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Clin Breast Cancer. 2005 Jun;6(2):115-24.

Brain metastases in patients with breast cancer: new horizons.

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Department of Radiation Oncology, Massachusetts General Hospital and Harvard Medical School, Boston, MA 02114, USA.


Brain metastases occur in as many as one third of patients with disseminated breast cancer. In this article, we discuss various presentations of brain metastases from breast cancer and review evidence that supports different treatment options. Because no prospective, randomized, controlled studies, to our knowledge, have focused solely on patients with brain metastases from breast cancer, we will first review retrospective studies of patients with brain metastases from breast cancer. Randomized studies of patients with brain metastases caused by multiple primary cancers will also be examined, and the conclusions from these studies will be extrapolated to patients with breast cancer. Because brain metastases from breast cancer occur in a variety of different clinical settings, ranging from a single metastasis without extensive extracranial disease to multiple brain metastases with widespread extracranial disease, treatment approaches must be tailored to the specific circumstances of each patient. For different clinical scenarios, neurosurgical resection, radiosurgery, and/or whole-brain radiation therapy may be appropriate treatment options. For patients with brain metastases from breast cancer that overexpresses HER2/neu, trastuzumab could alter the natural history of the non-central nervous system (CNS) disease. Therefore, HER2 status could also influence the treatment of brain metastases from breast cancer. Given the prevalence of brain metastases in patients with metastatic breast cancer in contemporary series, the rationale for clinical trials of CNS screening and prophylactic cranial irradiation will be discussed.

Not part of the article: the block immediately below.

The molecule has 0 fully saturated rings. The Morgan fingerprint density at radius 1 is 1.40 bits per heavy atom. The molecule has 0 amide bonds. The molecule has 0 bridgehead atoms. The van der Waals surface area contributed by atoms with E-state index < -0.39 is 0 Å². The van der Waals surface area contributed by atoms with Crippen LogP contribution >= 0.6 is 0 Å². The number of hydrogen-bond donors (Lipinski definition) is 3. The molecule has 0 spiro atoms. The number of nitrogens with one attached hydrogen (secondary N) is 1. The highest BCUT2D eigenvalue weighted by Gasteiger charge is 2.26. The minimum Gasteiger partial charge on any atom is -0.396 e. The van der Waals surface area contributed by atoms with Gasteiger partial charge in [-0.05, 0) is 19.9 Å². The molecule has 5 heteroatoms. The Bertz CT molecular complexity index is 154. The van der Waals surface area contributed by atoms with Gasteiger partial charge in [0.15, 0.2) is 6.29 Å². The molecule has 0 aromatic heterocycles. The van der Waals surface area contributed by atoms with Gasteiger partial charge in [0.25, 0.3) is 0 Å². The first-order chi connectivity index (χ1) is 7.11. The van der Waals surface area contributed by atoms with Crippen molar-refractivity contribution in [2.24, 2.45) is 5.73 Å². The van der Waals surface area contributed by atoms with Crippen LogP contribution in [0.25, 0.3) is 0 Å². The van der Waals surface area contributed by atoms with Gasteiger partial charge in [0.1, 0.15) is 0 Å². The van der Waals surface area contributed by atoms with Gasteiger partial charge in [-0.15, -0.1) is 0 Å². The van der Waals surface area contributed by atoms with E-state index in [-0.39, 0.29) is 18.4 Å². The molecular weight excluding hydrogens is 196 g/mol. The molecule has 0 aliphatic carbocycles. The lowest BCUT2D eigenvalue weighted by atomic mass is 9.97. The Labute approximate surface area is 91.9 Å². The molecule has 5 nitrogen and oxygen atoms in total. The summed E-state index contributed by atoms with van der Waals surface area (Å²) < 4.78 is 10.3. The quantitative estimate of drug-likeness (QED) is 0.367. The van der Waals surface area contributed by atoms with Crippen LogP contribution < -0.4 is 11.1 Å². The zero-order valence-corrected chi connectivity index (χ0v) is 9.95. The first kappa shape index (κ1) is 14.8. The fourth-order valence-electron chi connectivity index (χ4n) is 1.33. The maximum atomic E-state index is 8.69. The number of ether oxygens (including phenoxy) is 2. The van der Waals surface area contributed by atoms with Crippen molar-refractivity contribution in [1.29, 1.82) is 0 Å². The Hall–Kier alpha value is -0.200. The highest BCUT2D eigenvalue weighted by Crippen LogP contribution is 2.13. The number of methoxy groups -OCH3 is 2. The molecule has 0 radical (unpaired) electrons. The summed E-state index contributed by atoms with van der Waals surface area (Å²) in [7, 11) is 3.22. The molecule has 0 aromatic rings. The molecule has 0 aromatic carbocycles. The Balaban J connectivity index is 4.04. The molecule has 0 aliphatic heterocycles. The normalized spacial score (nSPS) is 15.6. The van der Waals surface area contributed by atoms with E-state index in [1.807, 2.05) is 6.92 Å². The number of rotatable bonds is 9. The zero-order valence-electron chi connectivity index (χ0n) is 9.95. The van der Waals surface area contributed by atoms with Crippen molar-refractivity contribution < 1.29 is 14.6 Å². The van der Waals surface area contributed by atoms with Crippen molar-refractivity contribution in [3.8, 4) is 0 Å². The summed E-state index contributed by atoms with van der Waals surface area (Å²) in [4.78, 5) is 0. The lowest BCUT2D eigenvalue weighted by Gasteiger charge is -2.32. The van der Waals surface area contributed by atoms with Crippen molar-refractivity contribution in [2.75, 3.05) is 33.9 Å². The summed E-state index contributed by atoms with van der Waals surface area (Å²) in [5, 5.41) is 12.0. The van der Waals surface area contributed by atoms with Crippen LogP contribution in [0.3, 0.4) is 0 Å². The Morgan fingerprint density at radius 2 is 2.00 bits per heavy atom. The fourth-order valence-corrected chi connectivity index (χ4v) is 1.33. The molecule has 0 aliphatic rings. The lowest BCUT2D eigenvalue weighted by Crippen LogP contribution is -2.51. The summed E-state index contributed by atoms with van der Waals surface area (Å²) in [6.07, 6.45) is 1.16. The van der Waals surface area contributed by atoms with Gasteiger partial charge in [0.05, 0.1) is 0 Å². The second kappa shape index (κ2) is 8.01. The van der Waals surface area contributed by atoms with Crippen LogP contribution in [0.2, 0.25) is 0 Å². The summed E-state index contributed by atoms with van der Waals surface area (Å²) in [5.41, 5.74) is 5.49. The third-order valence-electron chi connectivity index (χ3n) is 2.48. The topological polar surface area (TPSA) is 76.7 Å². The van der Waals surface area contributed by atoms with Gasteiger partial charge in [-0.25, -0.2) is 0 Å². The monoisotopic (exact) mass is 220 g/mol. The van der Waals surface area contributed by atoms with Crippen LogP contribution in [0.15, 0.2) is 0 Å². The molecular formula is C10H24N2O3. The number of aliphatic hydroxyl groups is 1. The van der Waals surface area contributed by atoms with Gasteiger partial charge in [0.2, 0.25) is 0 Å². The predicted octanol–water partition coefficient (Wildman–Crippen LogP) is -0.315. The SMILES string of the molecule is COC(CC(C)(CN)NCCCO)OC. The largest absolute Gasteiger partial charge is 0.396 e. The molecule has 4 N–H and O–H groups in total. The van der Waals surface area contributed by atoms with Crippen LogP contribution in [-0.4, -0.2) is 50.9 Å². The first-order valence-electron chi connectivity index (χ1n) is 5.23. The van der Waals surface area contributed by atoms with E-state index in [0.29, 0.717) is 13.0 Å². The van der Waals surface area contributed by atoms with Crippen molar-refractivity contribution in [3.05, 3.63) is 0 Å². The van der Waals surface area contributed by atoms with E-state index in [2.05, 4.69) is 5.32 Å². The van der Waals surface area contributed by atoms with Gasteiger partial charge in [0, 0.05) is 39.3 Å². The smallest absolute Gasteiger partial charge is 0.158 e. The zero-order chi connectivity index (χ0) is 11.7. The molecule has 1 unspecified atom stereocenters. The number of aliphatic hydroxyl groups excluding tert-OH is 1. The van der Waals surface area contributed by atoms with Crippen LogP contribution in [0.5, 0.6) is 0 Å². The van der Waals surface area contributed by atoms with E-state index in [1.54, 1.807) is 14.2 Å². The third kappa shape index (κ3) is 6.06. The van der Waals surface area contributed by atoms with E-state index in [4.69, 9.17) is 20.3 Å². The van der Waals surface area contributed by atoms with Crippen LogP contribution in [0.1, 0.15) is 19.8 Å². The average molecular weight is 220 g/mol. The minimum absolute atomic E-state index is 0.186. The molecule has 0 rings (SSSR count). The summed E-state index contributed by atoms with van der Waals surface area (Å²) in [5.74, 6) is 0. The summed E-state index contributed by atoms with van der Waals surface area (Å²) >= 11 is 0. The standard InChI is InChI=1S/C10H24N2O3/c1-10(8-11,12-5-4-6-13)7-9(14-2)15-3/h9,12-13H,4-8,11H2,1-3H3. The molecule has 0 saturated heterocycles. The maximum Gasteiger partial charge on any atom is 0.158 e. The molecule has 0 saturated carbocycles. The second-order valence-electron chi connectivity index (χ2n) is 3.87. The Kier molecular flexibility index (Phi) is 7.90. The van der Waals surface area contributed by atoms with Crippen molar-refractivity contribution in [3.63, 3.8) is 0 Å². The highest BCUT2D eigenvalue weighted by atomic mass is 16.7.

[Indexed for MEDLINE]

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